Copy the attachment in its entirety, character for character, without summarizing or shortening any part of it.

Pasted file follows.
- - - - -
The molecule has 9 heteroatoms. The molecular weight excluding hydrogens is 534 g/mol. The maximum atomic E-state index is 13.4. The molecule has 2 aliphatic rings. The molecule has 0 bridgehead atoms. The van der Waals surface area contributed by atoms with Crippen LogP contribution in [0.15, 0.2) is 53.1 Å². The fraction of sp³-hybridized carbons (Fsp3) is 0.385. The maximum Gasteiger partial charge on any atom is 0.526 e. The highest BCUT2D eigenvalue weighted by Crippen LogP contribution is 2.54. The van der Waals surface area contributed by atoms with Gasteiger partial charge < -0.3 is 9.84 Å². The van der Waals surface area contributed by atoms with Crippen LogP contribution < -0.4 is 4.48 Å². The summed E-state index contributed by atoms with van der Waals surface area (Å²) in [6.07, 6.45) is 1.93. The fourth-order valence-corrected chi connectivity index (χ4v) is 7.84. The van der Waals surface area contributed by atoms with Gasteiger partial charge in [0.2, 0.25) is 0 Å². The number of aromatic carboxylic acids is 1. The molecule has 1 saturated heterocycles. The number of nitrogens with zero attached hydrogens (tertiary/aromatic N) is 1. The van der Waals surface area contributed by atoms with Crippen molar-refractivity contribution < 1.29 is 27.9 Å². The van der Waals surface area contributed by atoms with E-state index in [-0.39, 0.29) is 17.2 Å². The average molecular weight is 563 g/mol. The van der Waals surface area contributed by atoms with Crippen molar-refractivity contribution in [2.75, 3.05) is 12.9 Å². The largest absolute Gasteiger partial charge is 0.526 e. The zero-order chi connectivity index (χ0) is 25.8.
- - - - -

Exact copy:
The molecule has 9 heteroatoms. The molecular weight excluding hydrogens is 534 g/mol. The maximum atomic E-state index is 13.4. The molecule has 2 aliphatic rings. The molecule has 0 bridgehead atoms. The van der Waals surface area contributed by atoms with Crippen LogP contribution in [0.15, 0.2) is 53.1 Å². The fraction of sp³-hybridized carbons (Fsp3) is 0.385. The maximum Gasteiger partial charge on any atom is 0.526 e. The highest BCUT2D eigenvalue weighted by Crippen LogP contribution is 2.54. The van der Waals surface area contributed by atoms with Gasteiger partial charge < -0.3 is 9.84 Å². The van der Waals surface area contributed by atoms with Crippen LogP contribution < -0.4 is 4.48 Å². The summed E-state index contributed by atoms with van der Waals surface area (Å²) in [6.07, 6.45) is 1.93. The fourth-order valence-corrected chi connectivity index (χ4v) is 7.84. The van der Waals surface area contributed by atoms with Gasteiger partial charge in [0.2, 0.25) is 0 Å². The number of aromatic carboxylic acids is 1. The molecule has 1 saturated heterocycles. The number of nitrogens with zero attached hydrogens (tertiary/aromatic N) is 1. The van der Waals surface area contributed by atoms with Crippen molar-refractivity contribution < 1.29 is 27.9 Å². The van der Waals surface area contributed by atoms with E-state index in [-0.39, 0.29) is 17.2 Å². The average molecular weight is 563 g/mol. The van der Waals surface area contributed by atoms with Crippen molar-refractivity contribution in [2.75, 3.05) is 12.9 Å². The largest absolute Gasteiger partial charge is 0.526 e. The zero-order chi connectivity index (χ0) is 25.8.